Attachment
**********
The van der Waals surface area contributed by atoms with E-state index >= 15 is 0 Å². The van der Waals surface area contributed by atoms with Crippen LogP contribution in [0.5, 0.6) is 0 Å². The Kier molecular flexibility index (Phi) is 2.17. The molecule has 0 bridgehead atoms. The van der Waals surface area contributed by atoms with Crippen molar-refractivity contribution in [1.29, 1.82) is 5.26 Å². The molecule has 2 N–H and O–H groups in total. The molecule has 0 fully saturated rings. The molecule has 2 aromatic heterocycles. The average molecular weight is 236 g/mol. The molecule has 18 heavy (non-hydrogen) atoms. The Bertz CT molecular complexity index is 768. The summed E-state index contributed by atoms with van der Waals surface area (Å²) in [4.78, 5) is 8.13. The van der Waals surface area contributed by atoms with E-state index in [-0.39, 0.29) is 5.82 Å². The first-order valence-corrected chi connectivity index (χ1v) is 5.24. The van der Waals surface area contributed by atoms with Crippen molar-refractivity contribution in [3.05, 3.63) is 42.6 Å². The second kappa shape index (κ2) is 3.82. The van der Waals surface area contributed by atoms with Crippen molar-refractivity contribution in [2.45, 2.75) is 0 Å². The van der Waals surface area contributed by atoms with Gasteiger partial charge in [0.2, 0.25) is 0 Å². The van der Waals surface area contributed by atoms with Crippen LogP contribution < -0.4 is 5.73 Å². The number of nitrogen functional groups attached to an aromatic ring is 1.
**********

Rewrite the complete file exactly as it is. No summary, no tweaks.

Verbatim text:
The van der Waals surface area contributed by atoms with E-state index >= 15 is 0 Å². The van der Waals surface area contributed by atoms with Crippen LogP contribution in [0.5, 0.6) is 0 Å². The Kier molecular flexibility index (Phi) is 2.17. The molecule has 0 bridgehead atoms. The van der Waals surface area contributed by atoms with Crippen molar-refractivity contribution in [1.29, 1.82) is 5.26 Å². The molecule has 2 N–H and O–H groups in total. The molecule has 0 fully saturated rings. The molecule has 2 aromatic heterocycles. The average molecular weight is 236 g/mol. The molecule has 18 heavy (non-hydrogen) atoms. The Bertz CT molecular complexity index is 768. The summed E-state index contributed by atoms with van der Waals surface area (Å²) in [4.78, 5) is 8.13. The van der Waals surface area contributed by atoms with E-state index in [-0.39, 0.29) is 5.82 Å². The first-order valence-corrected chi connectivity index (χ1v) is 5.24. The van der Waals surface area contributed by atoms with Crippen molar-refractivity contribution in [3.05, 3.63) is 42.6 Å². The second kappa shape index (κ2) is 3.82. The van der Waals surface area contributed by atoms with Crippen molar-refractivity contribution in [2.45, 2.75) is 0 Å². The van der Waals surface area contributed by atoms with Gasteiger partial charge in [0.2, 0.25) is 0 Å². The van der Waals surface area contributed by atoms with Crippen LogP contribution < -0.4 is 5.73 Å². The number of nitrogen functional groups attached to an aromatic ring is 1.